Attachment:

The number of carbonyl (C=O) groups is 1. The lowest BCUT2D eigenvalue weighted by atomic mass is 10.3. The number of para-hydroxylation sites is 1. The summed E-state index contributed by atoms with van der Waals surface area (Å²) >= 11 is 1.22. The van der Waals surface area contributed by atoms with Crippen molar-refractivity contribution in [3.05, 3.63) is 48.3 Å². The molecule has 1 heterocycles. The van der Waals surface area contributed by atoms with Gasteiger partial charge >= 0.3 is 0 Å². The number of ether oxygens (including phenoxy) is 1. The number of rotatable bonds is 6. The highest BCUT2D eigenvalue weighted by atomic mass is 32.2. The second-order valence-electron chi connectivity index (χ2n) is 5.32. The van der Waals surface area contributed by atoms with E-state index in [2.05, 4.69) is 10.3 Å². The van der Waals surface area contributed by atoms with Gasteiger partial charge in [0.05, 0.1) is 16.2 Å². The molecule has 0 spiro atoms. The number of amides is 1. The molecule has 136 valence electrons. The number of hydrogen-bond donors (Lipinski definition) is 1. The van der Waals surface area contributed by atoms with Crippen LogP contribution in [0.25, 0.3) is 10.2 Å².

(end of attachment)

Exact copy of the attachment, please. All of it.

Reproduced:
The number of carbonyl (C=O) groups is 1. The lowest BCUT2D eigenvalue weighted by atomic mass is 10.3. The number of para-hydroxylation sites is 1. The summed E-state index contributed by atoms with van der Waals surface area (Å²) >= 11 is 1.22. The van der Waals surface area contributed by atoms with Crippen molar-refractivity contribution in [3.05, 3.63) is 48.3 Å². The molecule has 1 heterocycles. The van der Waals surface area contributed by atoms with Gasteiger partial charge >= 0.3 is 0 Å². The number of ether oxygens (including phenoxy) is 1. The number of rotatable bonds is 6. The highest BCUT2D eigenvalue weighted by atomic mass is 32.2. The second-order valence-electron chi connectivity index (χ2n) is 5.32. The van der Waals surface area contributed by atoms with E-state index in [2.05, 4.69) is 10.3 Å². The van der Waals surface area contributed by atoms with Gasteiger partial charge in [0.05, 0.1) is 16.2 Å². The molecule has 0 spiro atoms. The number of amides is 1. The molecule has 136 valence electrons. The number of hydrogen-bond donors (Lipinski definition) is 1. The van der Waals surface area contributed by atoms with Crippen LogP contribution in [0.25, 0.3) is 10.2 Å².